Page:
As some Oregon residents may know, drinking enough water is important to maintaining a healthy physical state. However, dehydration can occur and cause worrisome symptoms that can interfere with daily function. Knowing if symptoms are related to dehydration or not requires an in-depth knowledge of how dehydration happens and how it can be diagnosed.
Many older individuals become dehydrated due to several factors, including reduced thirst response. Some older individuals do not eat and drink properly, and this behavior may also lead to dehydration. In addition, due to loss of kidney function, the kidneys of older individuals may no longer concentrate the urine properly, so excretion is higher than it should be, leading to dehydration. Certain medications may interfere with keeping proper fluid hemostasis, causing dehydration. Monitoring the person's symptoms is necessary in such cases.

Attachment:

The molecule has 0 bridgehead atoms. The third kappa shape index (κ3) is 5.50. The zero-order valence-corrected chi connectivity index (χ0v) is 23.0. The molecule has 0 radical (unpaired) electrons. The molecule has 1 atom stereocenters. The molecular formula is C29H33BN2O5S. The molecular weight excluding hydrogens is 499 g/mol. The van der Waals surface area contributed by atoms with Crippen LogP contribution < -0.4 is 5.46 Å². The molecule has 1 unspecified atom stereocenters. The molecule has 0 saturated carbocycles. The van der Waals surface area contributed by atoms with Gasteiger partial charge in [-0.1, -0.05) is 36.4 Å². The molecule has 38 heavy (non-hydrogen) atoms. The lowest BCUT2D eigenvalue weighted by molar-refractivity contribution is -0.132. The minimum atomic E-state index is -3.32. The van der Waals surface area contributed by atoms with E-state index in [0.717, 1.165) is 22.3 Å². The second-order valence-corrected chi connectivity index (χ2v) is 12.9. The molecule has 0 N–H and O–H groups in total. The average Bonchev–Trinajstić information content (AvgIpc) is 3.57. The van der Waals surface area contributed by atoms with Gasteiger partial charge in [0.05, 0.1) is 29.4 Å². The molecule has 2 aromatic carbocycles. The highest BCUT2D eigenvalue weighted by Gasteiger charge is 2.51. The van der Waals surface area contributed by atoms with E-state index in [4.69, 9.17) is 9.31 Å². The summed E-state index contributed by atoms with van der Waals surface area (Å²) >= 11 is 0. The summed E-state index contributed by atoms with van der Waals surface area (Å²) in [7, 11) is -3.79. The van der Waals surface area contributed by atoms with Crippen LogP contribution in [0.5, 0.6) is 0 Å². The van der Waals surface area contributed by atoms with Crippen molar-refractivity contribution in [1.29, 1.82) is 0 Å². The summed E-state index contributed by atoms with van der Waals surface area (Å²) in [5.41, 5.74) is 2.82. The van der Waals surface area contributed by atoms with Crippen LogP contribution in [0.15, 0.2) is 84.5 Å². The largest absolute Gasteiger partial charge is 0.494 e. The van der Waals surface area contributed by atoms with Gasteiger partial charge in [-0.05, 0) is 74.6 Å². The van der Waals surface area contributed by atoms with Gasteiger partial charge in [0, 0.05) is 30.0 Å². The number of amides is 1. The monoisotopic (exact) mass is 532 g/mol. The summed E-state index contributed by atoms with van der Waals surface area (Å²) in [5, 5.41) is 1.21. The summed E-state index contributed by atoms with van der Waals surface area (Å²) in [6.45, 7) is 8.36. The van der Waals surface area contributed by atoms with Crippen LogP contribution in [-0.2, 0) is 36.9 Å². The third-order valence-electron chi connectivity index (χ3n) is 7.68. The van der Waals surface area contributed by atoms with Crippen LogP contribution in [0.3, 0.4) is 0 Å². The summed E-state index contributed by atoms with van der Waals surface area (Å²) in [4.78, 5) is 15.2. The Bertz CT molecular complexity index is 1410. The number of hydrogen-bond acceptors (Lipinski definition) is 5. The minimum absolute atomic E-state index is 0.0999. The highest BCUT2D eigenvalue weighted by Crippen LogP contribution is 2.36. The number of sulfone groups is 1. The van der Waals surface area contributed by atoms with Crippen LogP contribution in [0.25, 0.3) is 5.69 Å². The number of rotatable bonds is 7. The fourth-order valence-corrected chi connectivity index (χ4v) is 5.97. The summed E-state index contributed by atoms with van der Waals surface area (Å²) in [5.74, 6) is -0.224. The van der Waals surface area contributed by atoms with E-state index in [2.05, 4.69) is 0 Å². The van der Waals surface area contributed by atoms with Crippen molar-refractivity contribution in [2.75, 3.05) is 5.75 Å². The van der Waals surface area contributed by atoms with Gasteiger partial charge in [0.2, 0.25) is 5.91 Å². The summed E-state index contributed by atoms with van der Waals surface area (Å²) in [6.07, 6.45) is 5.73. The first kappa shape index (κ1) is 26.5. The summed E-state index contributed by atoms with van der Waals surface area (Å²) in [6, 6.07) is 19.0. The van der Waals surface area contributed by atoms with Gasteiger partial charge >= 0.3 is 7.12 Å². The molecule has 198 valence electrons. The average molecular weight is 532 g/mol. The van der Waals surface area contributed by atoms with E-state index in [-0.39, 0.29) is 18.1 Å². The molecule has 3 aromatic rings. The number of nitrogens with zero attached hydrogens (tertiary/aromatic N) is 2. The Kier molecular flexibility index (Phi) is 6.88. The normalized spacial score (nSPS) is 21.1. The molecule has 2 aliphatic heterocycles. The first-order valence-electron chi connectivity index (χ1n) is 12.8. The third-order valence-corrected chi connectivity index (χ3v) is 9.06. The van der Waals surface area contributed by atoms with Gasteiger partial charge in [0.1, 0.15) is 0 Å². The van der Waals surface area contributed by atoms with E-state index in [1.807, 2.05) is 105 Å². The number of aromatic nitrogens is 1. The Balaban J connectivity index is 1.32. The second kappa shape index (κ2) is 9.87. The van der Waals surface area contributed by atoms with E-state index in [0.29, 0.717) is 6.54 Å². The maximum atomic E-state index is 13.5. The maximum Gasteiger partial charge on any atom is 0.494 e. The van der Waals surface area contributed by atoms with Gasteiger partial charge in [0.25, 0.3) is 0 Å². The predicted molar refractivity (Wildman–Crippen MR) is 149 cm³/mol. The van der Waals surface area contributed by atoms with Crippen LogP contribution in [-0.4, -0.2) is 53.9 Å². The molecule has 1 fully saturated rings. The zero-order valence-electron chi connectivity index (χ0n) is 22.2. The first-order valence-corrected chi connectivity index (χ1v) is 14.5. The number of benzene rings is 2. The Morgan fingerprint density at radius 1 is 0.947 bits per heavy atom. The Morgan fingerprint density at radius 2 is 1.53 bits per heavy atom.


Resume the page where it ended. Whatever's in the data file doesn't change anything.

Symptoms that are considered pathognomonic of dehydration include fatigue and excessive sleepiness, thirst, dry skin and a dry buccal cavity. On physical exam, a physician may see a loss of skin turgor, and the skin appears less filled out than it should.
Ways to determine if an individual is dehydrated include both urine and blood tests. Of the two, blood tests appear to be more accurate, according to a study done in Britain. Of 338 male and female subjects aged 65 and older, urine tests were not as good at catching dehydration in older individuals since these tests rely on normal kidney function to work properly.
Failure to diagnose dehydration may lead to health issues including heat stroke. The patient may require hospitalization and additional medical treatment to recover. An attorney may review medical records and file a malpractice lawsuit to recover damages.